Satan arrogantly said in 1884 in Pope Leo XIII vision as he dared God that he can destroy the church in 75 to 100 years.

The vision of Pope Leo XIII

By 1959 the year Vatican II was announced and the 75th year of Pope Leo XIII vision, Satan smoke had entered the Church. So the year 1984 would be the end of 100th year if we immediately count the 1884 year as the starting point. But satan got desperate as he sees no hope in destroying the Church under Pope John Paul II as he was under the powerful protection of the Our Lady of Fatima "Totus Tuus". So, in 1981 satan had him assasinated but failed. So the 100th year had passed in year 1984 due to Pope John Paul II papacy, the arrogance of satan was thwarted by this Great Pope. This was confessed by the demons.

10 Ways John Paul II Defeated the Influence of Satan

Why Satan Is So Scared of St. John Paul II, According to Rome’s Chief Exorcist

Final Answer

In closing, the proper name in full to addressed Pope John Paul II by virtue of his acknowledged greatness by the Universal Church, the World Leaders and people in general plus most importantly the witnessing of the demons confessing his greatness to a famous Exorcist Fr. Gabrielle Amorth. Therefore all the faithfuls must properly and completely addressed him with the title:

"Pope St. John Paul II The Great". (Totus Tuus)

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There seems to be no common concept of usage in the Vatican texts. The translators don't seem to think this is important. The most used English phrase is "Saint N.".

Maybe there is a difference of usage between "Blessed" as an particip and "Saint" as a title ("Blessed Pope Paul VI" and German usage (adjectives) vs. "Pope Saint John XXIII").

Examples of official use:

  • Decretum de cultu litugico in honorem Beati Ioannis Pauli II, Papae, tribuendo (Decrete on the liturgical cult in honor of Blessed John Paul II, Pope) of the Congregation for Divine Worship and the Discipline of the Sacraments, issued 2 May 2011 (day after beatification): In the title an the body of the text forms of "Beatus Iohannes Paulus II" are used, in the title with the addition "Papa". So "Blessed [now Saint] John Paul II" seems to be the normal form.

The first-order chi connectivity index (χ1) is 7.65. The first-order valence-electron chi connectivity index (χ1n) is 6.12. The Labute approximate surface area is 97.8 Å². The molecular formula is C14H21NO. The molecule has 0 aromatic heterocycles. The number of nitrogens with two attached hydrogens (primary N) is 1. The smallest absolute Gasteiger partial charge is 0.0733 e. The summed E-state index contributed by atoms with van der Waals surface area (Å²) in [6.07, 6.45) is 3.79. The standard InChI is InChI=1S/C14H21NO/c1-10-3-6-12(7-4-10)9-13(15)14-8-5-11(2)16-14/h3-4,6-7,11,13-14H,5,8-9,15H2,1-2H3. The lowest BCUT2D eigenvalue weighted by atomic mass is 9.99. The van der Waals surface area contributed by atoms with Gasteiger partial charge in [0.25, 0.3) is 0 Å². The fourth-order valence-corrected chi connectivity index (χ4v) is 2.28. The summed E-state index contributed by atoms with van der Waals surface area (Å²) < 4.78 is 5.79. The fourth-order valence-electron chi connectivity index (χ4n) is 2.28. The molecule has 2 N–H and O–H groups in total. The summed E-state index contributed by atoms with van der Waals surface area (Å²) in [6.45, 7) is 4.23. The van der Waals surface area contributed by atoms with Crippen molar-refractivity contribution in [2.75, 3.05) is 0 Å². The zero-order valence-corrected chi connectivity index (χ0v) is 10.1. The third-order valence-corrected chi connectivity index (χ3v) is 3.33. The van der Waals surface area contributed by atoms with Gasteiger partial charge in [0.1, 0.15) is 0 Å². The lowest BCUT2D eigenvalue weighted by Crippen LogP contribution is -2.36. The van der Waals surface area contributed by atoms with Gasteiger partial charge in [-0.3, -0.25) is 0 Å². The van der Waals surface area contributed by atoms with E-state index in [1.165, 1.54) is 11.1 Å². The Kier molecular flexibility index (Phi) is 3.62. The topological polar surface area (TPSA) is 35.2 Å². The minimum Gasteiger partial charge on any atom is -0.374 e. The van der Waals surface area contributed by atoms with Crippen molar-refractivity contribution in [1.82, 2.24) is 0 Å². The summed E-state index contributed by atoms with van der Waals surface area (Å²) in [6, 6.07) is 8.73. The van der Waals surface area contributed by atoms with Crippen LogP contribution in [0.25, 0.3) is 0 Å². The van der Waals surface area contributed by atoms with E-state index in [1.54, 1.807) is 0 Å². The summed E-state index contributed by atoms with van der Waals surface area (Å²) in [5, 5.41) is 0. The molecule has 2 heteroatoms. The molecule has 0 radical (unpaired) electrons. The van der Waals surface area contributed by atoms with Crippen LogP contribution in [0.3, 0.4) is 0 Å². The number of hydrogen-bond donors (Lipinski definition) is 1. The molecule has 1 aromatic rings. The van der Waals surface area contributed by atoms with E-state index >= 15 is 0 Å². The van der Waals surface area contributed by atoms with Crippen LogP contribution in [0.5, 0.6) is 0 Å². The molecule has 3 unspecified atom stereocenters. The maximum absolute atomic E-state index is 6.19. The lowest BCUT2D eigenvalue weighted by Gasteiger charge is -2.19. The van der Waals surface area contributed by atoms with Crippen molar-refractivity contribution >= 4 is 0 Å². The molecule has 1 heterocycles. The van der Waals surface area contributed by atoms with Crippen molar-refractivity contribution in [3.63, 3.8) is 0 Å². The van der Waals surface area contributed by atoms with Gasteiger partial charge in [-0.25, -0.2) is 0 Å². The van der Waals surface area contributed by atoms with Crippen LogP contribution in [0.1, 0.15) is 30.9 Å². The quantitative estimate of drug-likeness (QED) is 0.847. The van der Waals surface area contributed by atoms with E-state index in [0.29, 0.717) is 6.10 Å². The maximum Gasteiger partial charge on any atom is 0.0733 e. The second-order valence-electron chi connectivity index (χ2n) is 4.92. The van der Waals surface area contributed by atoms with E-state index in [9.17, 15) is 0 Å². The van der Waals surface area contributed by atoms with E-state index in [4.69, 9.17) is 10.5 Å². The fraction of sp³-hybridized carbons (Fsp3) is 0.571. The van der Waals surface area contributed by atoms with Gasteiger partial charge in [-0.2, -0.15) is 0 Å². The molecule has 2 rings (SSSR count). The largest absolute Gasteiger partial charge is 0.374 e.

• "Saint John Paul II" is also used in the litugy of the hours for John Paul II but with credit to his office in the sentence: "beatum Ioánnem Paulum, papam, univérsae Ecclésiae tuae praeésse voluísti"; English: "Saint John Paul the Second should preside as Pope over your universal Church". German translation uses "Heiliger Papst Joahannes Paul II". The translators don't seem to see a difference.

  • In the encyclical Laudato si Pope Francis cites his predecessor with: "Sanctus Ioannes XXIII" (3), "beatus Paulus VI" (4), "Sanctus Ioannes Paulus II" (5), "Decessore Nostro beato Ioanne XXIII" (175). He doesn't use the word "Papa" in the whole document, Benedikt XVI is addressed without his office. The English translation renders this to: "Pope Saint John XXIII" (3), "Blessed Pope Paul VI" (4), but "Saint John Paul II" (5), "my predecessor Blessed John XXIII" (175) (and also "Pope Benedikt XVI" (6)). The German version uses "heilige Papst Johannes XXIII." (3), "selige Papst Paul VI." (4), "heilige Johannes Paul II." (5), "meinem Vorgänger, dem [heiligen] Papst Johannes XXIII." (175) (and also "Papst Benedikt XVI" (6)).

  • In the Litany of the Saints Popes Gregory and Leo the Great are addressed only with "Sancti Leo et Gregóri" / "Saints Leo and Gregory". The same is valid in the old (extraordinary) rite.

  • You may be correct for the Latin terminology, but the question deals with the English usage, not Latin. – Ken Graham Jun 19 at 23:25
  • @KenGraham What do you say about my English examples? And do you see a reason for a difference? – K-HB Jun 21 at 6:45